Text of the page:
NWL Baseball: Hollod steps down as Stingers manager
The only manager the Stingers have had in their four years of existence stepped down Monday to focus on his head coaching position at NCAA Division III Wilkes University in Pennsylvania.
USC-Upstate pitching coach and former Alexandria Beetles manager Drew Saberhagen will take over the Stingers for 2014.
Hollod had signed on to return the Stingers last fall but he said his university job had to take priority.
“I loved coaching (in Willmar),” Hollod said. “But I wasn’t going to go to Willmar every summer the rest of my life. The reality is a head coaching job at a university is more important than summer baseball. That doesn’t take anything away from my time in Willmar. It was just a matter of time.”
When Hollod started at Wilkes, the team was coming off a 13-26 finish in 2012. One season later, he’d led them to a 21-15 record.
“I took over this program that was pretty broken but we still have a long ways to go,” he said. “I don’t know if it’s a good thing when I’m away for three months when you’re trying to build up a program, and if I stay in baseball and move on and get a better job, the job at the university is what’s going to get me to that place.”
Hollod played college ball at the University of Washington and the University of Portland, and also played in the Northwoods League in 1997 and ’98 for the now-defunct Grand Forks Channel Cats. He finishes his NWL managerial career with 160 wins, ninth all-time in league history.
“Matt was a great manager for us,” Stingers’ co-owner Ryan Voz said. “To have that consistency for four years was very important. Not only did he bring knowledge of the game, but the understanding from the player side having played in the league.”
An assistant coach at Southern Utah when he was hired in 2009, Hollod said the NWL helped prepare him for his climb up the ladder.
“I think I learned a lot both on and off the field,” he said. “Having a game every single night, game situations … 280 games I had a chance to manage over four years. You learn how to manage a team and lead them when you’re off the field. Going on road trips, on the bus, in hotels … I was always big on carrying yourself with class.”
The late notice left the Stingers scrambling to find a replacement, and Voz reached out to Saberhagen, who he knew from his days as the Beetles’ general manager.
“I called him out of the blue,” Voz said. “I hadn’t spoken to him in a while. He was open to the idea. He loves the league.”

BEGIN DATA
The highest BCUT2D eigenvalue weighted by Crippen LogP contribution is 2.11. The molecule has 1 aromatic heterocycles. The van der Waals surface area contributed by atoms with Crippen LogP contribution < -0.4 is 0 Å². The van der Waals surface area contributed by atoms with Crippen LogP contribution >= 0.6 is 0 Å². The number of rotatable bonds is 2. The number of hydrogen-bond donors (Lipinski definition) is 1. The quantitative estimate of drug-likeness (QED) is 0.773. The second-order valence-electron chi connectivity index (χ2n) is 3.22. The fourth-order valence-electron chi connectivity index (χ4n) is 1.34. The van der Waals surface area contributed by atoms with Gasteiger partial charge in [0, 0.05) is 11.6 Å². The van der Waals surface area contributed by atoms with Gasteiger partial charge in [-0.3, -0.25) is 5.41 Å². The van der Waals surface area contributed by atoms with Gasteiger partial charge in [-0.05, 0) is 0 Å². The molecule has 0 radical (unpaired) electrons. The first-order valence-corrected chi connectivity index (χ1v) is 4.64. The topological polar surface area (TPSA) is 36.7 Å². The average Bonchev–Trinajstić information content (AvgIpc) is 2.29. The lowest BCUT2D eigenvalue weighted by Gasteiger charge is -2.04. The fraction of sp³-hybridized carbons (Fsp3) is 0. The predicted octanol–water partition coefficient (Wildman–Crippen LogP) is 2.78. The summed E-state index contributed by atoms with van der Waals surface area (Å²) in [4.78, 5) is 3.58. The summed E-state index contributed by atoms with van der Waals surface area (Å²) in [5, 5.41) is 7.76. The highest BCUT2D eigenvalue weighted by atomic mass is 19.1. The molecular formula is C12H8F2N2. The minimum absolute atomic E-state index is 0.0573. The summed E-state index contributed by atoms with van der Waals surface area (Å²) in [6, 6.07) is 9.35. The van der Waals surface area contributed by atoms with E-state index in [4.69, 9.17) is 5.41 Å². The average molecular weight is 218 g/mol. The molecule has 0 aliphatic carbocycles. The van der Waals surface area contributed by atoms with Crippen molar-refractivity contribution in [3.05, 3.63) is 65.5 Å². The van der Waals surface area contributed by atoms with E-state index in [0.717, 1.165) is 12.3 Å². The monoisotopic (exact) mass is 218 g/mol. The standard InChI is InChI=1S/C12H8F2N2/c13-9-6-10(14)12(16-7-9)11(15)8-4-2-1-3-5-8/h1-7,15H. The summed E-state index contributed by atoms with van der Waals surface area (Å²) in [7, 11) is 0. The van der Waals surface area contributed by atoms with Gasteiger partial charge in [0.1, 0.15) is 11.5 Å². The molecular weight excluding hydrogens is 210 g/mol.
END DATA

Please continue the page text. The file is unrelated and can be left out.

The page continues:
Saberhagen comes in with a wealth of baseball experience.
The son of former Kansas City Royals’ pitcher and two-time Cy Young Award winner Bret Saberhagen, Drew played college ball at Pepperdine and Western Carolina.
His sophomore year at Western Carolina, he was named All-Southern Conference when he went 9-1 and was 22nd in the country with a 2.87 ERA.
He played four years for the Beetles, later becoming their pitching coach for two years and manager for one.
After graduating from Western Carolina in 2011, he spent two seasons as an assistant at NCAA Division II Newberry College before taking the pitching coach position at USC-Upstate.
While at Newberry, he was involved in summer recruiting and had to leave the Alexandria managerial job after the 2012 season, but at Upstate has his summers free again.
“I wasn’t looking for a job, but it was an offer I couldn’t turn down,” he said. “I love the Northwoods League, I have a ton of respect for it. It’s a really good opportunity to work with some kids that are looking to enjoy a summer but really develop at a new level.”
He’ll have some big shoes to fill replacing Hollod, who graduated 26 players into professional baseball in four years.
“The teams we’ve put together have represented themselves well and played very good baseball,” Hollod said. “The level they’ve been playing at was fun to be a part of.”
Voz said the managerial change will not affect recruiting.
“Everything stays the same,” he said. “The players that commit to playing for Willmar are contacts the organization has. We establish relationships with the colleges, so if we ever have turnover that those relationships continue to exist.”
Saberhagen’s Beetles faced the Stingers during Hollod’s tenure, and Saberhagen said he liked Hollod’s style.
“I got to know (Hollod) pretty well,” Saberhagen said. He was extremely aggressive, which I really like. His teams always had fun and played hard.”